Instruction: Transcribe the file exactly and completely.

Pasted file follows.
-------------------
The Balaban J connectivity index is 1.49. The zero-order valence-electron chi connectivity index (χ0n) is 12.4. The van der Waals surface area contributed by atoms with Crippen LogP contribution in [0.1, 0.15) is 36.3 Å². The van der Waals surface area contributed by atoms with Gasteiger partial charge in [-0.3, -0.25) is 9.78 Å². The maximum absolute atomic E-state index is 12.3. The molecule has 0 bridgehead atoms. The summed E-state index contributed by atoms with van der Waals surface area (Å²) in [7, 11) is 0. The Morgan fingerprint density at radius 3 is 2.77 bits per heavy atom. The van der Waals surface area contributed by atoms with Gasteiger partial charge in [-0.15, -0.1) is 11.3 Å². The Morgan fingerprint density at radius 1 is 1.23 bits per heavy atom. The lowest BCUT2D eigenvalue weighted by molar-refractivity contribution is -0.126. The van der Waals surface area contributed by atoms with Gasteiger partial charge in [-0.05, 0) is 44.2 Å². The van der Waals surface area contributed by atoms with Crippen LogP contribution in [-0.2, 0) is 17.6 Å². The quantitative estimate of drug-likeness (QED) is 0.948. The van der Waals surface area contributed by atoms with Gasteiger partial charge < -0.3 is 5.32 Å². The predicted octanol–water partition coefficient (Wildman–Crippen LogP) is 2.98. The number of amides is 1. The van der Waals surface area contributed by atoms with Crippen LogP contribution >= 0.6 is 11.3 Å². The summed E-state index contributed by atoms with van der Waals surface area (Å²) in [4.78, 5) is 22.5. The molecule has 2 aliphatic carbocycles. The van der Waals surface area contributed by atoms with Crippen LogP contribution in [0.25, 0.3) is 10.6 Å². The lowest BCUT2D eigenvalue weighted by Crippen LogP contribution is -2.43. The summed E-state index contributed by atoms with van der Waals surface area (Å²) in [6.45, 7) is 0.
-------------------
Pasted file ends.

The Balaban J connectivity index is 1.49. The zero-order valence-electron chi connectivity index (χ0n) is 12.4. The van der Waals surface area contributed by atoms with Crippen LogP contribution in [0.1, 0.15) is 36.3 Å². The van der Waals surface area contributed by atoms with Gasteiger partial charge in [-0.3, -0.25) is 9.78 Å². The maximum absolute atomic E-state index is 12.3. The molecule has 0 bridgehead atoms. The summed E-state index contributed by atoms with van der Waals surface area (Å²) in [7, 11) is 0. The Morgan fingerprint density at radius 3 is 2.77 bits per heavy atom. The van der Waals surface area contributed by atoms with Gasteiger partial charge in [-0.15, -0.1) is 11.3 Å². The Morgan fingerprint density at radius 1 is 1.23 bits per heavy atom. The lowest BCUT2D eigenvalue weighted by molar-refractivity contribution is -0.126. The van der Waals surface area contributed by atoms with Gasteiger partial charge in [-0.05, 0) is 44.2 Å². The van der Waals surface area contributed by atoms with Crippen LogP contribution in [-0.2, 0) is 17.6 Å². The quantitative estimate of drug-likeness (QED) is 0.948. The van der Waals surface area contributed by atoms with Gasteiger partial charge < -0.3 is 5.32 Å². The predicted octanol–water partition coefficient (Wildman–Crippen LogP) is 2.98. The number of amides is 1. The van der Waals surface area contributed by atoms with Crippen LogP contribution >= 0.6 is 11.3 Å². The summed E-state index contributed by atoms with van der Waals surface area (Å²) in [4.78, 5) is 22.5. The molecule has 2 aliphatic carbocycles. The van der Waals surface area contributed by atoms with Crippen LogP contribution in [0.25, 0.3) is 10.6 Å². The lowest BCUT2D eigenvalue weighted by Crippen LogP contribution is -2.43. The summed E-state index contributed by atoms with van der Waals surface area (Å²) in [6.45, 7) is 0.